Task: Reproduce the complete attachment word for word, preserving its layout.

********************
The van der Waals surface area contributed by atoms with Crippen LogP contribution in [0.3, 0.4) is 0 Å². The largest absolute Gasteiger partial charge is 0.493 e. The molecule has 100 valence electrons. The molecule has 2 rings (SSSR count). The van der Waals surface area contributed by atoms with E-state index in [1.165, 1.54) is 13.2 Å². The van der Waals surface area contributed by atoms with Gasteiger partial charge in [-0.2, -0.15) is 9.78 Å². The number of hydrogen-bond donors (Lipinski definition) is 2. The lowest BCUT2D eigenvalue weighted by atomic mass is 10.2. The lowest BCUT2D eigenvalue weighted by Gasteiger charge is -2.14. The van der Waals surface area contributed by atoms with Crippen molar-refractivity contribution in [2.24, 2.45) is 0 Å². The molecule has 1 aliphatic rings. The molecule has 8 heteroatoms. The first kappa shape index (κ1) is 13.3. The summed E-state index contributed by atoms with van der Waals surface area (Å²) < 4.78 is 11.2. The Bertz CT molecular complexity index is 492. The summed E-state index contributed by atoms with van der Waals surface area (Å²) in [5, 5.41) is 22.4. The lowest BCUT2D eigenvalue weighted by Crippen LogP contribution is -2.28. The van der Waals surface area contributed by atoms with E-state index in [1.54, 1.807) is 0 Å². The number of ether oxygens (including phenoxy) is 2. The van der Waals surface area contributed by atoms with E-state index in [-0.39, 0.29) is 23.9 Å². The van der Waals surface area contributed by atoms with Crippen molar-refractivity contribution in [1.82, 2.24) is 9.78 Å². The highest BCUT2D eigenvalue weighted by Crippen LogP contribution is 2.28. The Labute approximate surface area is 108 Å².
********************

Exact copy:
The van der Waals surface area contributed by atoms with Crippen LogP contribution in [0.3, 0.4) is 0 Å². The largest absolute Gasteiger partial charge is 0.493 e. The molecule has 100 valence electrons. The molecule has 2 rings (SSSR count). The van der Waals surface area contributed by atoms with E-state index in [1.165, 1.54) is 13.2 Å². The van der Waals surface area contributed by atoms with Gasteiger partial charge in [-0.2, -0.15) is 9.78 Å². The number of hydrogen-bond donors (Lipinski definition) is 2. The lowest BCUT2D eigenvalue weighted by atomic mass is 10.2. The lowest BCUT2D eigenvalue weighted by Gasteiger charge is -2.14. The van der Waals surface area contributed by atoms with Crippen molar-refractivity contribution in [2.24, 2.45) is 0 Å². The molecule has 1 aliphatic rings. The molecule has 8 heteroatoms. The first kappa shape index (κ1) is 13.3. The summed E-state index contributed by atoms with van der Waals surface area (Å²) < 4.78 is 11.2. The Bertz CT molecular complexity index is 492. The summed E-state index contributed by atoms with van der Waals surface area (Å²) in [5, 5.41) is 22.4. The lowest BCUT2D eigenvalue weighted by Crippen LogP contribution is -2.28. The van der Waals surface area contributed by atoms with E-state index in [1.54, 1.807) is 0 Å². The number of ether oxygens (including phenoxy) is 2. The van der Waals surface area contributed by atoms with E-state index in [-0.39, 0.29) is 23.9 Å². The van der Waals surface area contributed by atoms with Crippen molar-refractivity contribution in [1.82, 2.24) is 9.78 Å². The highest BCUT2D eigenvalue weighted by Crippen LogP contribution is 2.28. The Labute approximate surface area is 108 Å².